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Green Lama Audiobook #5 The Mad Maji & The Vanishing Ships - 6 hours [Audio CDs] #RA481
The Green Lama Audiobook - #5 The Mad Maji & The Vanishing Ships


 
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The Green Lama #5 Audiobook
The Case of the Mad Maji & The Case of the Vanishing Ships
by Kendell Foster Crossen writing as Richard Foster
Read by James C. Lewis
 
 

For our fifth Green Lama audiobook, we continue with our chronological readings from his classified casebook. As it happens, two of his most mystifying adventures have come around to make this a strangely satisfying listening experience. 

 

The Case of the Mad Magi was first printed in the February, 1941 issue of Munsey’s Double Detective pulp magazineHere, author Kendell Foster Crossen exploits one of his personal areas of expertise, the exciting world of the progressional magician. These were the halcyon days of Blackstone and Dunninger. Crossen was himself an amateur magician and close friends with several like-minded others, including Walter B. Gibson and Clayton Rawson, creators of The Shadow and The Scarlet Wizard, respectively, both of whom are mentioned in this superb story.

 

Here, The Green Lama pits his wits against an unknown magician of crime, backed up by his ever-shifting team of ordinary citizens plucked from all walks of life to assist in his investigations. What results is a riveting expose of the magical life, filled with behind-the-scenes secrets, but also packed with high drama.

 

In past cases, Jethro Dumont, the daring American who journeyed to Tibet only to return to the U. S. as a Buddhist priest dedicated to eradicating evil and suffering––not necessarily in that order––found himself in Hollywood, delving into crimes among the stars of the Silver Screen. Here, in The Case of the Vanishing Ships Lieutenant Caraway summons him to a different Hollywood to investigate a rash of passenger liners which are going missing off the Florida coast. Vanished without any trace of passengers, crew or even floating wreckage. Is this the work of Axis U-boats, Caribbean pirates, savage criminals––or something even more malevolent? Ken Crossen brings to bear his deep knowledge of magical misdirection to pull off a plot as audacious as a stage illusionist making a full-grown elephant vanish!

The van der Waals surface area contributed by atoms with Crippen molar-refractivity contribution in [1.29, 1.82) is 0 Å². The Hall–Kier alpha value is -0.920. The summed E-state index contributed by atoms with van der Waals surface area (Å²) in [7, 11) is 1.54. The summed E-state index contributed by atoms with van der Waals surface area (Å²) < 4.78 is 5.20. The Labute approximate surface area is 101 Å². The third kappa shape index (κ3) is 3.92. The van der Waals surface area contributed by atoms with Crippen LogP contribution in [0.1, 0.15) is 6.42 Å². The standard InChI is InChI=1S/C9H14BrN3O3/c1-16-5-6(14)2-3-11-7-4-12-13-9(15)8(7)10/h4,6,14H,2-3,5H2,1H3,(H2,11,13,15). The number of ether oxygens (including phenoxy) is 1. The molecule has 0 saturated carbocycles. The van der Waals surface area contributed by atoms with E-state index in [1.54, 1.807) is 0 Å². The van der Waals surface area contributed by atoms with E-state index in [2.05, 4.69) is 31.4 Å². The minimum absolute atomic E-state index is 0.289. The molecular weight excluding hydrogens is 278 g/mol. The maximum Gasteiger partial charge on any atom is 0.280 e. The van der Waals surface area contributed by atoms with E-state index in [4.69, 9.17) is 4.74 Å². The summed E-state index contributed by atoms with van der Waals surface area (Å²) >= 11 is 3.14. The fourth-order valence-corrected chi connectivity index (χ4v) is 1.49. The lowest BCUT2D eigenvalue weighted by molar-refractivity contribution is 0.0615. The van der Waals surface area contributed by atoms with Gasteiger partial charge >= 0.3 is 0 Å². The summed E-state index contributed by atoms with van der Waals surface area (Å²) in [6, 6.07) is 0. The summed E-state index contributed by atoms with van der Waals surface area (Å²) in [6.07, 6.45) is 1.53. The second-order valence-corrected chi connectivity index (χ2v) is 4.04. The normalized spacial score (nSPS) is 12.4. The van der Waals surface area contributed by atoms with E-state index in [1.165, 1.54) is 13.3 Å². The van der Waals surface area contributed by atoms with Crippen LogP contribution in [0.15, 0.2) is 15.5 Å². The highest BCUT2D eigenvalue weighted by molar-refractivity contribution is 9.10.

Follow the Green Lama as he pursues the bewildering clues to a shocking revelation.

 

This astonishing audiobook is read by James C. Lewis, who essays the triple role of Jethro Dumont and his jade-colored aliases, Reverend Dr. Pali and The Green Lama....Om Mani Padme Hum! The Green Lama Knows!
 
The Case of the Mad Maji
Chapter 1: Into Thin Air
Chapter 2: And Then to Disappear
Chapter 3: A Man Named Phelps
Chapter 4: A Murder Threat
Chapter 5: Murder!
Chapter 6: The Man Who Wasn't There
Chapter 7: Attack
Chapter 8: A Spirit Message
Chapter 9: Drawing the Net In
Chapter 10: The Art of Misdirection
 
The Case of the Vanishing Ships
Chapter 1: Gone But Not Forgotten
Chapter 2: Calling The Green Lama
Chapter 3: The Abandoned Ship
Chapter 4: A Letter From Mr. X
Chapter 5: Behind Locked Doors
Chapter 6: On the Trail
Chapter 7: Death to the Green Lama!
Chapter 8: The Dead That Live
Chapter 9: José Montoya
Chapter 10: Piracy on the High Seas
Chapter 11: Mr. X
 

James C. Lewis says he has been a communicator all his life, starting in the first grade, as soon as he learned to write. He brought a note to a girl at school. Unfortunately, she could not read it; neither could his teacher. Since then, his communication skills have sharpened. He has worked in radio, television and newspapers in numerous roles — disk jockey, morning talk show host on television, reporter, photographer. For 13 years, he was a TV weatherman in Nashville. He is now a working actor in New York City, appearing in TV commercials and on audiobooks.

Average Customer Review: 5 of 5 Total Reviews: 1 Write a review

  0 of 0 people found the following review helpful:
 
Rousing Pulp Adventure October 2, 2016
Reviewer: Joseph Baneth Allen from Jacksonville, FL United States  

Jethro Dumont is perhaps one of the most interesting of the dual identity crime fighters to grace the pages of the Golden Age of Pulp Fiction.
Like the Lamont Cranston, a.k.a., The Shadow, Dumont gained mastery of his occult powers through study in the Orient.  Unlike The Shadow, Dumont was an "ordained" Lama - a Buddhist priest and he was shown as praying in each novel that chronicled his adventures.
"The Green Lama" is perhaps the only religious crime fighter of the Pulp Era.  [I am using the traditional definition of a Pulp Era crime fighter here in making that pronunciation.]

What makes the resolution of both cases intriguing is that the Green Lama allows each criminal mastermind a way out - suicide as opposed to the death sentence and/or a lengthy jail sentence. The Green Lama gives them that remaining option to take because he only removes weapons from a person, but leaves in their possession the means for a way to end their lives.
Highly Recommended!
Five Stars!




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